• Bats

      20 June, 2019 - 1:17 pm

      <blockquote><em><a href="#436468">In reply to Daekar:</a></em></blockquote><p>Dinky? Tell that to US Intelligence.</p>

    • wright_is

      Premium Member
      21 June, 2019 - 3:10 am

      <blockquote><em><a href="#436468">In reply to Daekar:</a></em></blockquote><p>It isn't just China, either. Italy, I think Sicily in particular, was ravaged by a plague of locusts last week and southern Germany has a plague of caterpillars eating people, literally, out of house and home.</p><p>The caterpillars are turning up in their millions and plaguing whole communities. In several villages and small towns, the people had to be evacuated, because they were eating there way into home (even the fly screens and the rubbers in the window frames). One municipal swimming pool had 2 extra staff on duty who did nothing other than run around the whole site vacuuming up the little blighters!</p>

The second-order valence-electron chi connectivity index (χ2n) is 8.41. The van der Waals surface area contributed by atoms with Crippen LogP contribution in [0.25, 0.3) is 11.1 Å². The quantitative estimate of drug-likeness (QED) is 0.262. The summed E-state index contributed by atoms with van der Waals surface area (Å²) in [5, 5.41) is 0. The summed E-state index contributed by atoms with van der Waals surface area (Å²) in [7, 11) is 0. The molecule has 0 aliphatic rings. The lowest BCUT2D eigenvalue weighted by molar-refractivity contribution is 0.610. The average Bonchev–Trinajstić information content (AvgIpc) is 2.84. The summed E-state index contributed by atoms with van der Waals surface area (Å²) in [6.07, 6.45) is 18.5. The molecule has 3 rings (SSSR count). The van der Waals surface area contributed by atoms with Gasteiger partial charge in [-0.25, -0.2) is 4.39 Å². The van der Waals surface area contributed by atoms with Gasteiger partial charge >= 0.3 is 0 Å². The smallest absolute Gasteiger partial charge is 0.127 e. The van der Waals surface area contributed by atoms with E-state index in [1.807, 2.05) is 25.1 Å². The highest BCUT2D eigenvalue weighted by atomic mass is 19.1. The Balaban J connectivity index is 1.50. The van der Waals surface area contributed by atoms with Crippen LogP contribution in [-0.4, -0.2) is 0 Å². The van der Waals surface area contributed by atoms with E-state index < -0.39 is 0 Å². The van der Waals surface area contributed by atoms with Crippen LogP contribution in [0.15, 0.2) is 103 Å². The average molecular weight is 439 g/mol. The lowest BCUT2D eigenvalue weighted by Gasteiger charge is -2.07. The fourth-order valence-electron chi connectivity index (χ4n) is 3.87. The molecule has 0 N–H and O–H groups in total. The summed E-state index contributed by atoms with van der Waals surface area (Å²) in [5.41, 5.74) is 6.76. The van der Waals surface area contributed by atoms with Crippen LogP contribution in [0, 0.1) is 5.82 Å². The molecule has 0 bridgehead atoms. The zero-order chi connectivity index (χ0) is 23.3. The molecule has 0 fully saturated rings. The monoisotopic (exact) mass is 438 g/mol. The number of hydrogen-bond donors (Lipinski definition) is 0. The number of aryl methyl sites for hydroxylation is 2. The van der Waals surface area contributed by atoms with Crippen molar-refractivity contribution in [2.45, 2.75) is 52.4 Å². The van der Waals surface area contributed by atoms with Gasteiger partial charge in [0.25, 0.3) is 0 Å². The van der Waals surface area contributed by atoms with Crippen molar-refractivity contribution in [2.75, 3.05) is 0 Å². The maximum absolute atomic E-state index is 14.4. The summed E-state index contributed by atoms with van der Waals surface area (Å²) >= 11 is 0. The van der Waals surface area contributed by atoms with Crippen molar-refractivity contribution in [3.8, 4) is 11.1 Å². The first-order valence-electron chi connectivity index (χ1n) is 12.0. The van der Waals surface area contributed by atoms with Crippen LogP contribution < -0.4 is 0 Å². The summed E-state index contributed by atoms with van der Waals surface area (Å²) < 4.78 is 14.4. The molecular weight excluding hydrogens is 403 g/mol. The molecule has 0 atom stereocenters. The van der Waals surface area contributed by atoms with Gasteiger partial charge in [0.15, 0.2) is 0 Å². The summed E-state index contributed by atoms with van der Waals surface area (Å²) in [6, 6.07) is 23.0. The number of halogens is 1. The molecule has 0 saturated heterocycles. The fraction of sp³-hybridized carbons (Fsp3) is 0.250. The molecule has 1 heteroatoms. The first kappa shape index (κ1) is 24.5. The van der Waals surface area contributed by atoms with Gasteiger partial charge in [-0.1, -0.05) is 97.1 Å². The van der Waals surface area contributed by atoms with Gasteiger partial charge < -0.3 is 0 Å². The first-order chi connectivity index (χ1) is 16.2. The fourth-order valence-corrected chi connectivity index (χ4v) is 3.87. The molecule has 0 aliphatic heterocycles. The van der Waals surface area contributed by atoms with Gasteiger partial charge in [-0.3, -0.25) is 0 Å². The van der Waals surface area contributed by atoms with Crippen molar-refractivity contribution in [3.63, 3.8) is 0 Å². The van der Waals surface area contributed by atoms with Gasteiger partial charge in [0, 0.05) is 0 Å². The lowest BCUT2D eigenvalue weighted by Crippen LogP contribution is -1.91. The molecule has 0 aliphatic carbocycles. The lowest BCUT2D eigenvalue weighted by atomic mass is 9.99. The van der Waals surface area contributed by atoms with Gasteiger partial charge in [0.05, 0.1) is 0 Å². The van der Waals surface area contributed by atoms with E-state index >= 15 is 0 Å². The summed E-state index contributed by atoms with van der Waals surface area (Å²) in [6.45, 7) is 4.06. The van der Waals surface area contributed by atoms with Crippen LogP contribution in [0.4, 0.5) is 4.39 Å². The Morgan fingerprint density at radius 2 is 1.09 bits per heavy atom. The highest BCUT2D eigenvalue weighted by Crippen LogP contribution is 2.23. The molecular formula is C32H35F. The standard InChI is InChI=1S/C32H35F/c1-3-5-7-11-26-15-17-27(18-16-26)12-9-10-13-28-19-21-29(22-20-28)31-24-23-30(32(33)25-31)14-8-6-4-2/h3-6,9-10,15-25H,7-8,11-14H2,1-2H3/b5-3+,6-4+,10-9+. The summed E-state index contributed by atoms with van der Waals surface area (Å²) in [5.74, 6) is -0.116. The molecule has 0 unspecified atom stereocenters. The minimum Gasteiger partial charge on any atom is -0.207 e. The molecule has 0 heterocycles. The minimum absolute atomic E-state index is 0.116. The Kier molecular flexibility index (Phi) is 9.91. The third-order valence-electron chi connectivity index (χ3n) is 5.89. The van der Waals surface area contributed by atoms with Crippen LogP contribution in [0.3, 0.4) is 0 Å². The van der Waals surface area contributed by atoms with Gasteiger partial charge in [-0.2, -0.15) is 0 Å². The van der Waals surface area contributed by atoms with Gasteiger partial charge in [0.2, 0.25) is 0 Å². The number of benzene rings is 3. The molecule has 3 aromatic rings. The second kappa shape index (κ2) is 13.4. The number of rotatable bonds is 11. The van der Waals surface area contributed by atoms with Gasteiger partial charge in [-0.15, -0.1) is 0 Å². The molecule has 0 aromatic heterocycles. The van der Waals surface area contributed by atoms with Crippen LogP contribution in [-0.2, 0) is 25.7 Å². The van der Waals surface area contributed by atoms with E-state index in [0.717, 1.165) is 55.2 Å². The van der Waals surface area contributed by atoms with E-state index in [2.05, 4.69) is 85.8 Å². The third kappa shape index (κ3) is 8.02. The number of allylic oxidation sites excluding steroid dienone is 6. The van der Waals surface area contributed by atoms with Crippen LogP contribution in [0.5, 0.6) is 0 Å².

• Pbike908

    20 June, 2019 - 12:21 pm

    <p>Watching this Huawei/Trump/Xi spat is one of the most interesting tech/trade issues in a long time…It's too soon to tell how it will all unfold…</p>

  • UK User

    Premium Member
    21 June, 2019 - 2:41 pm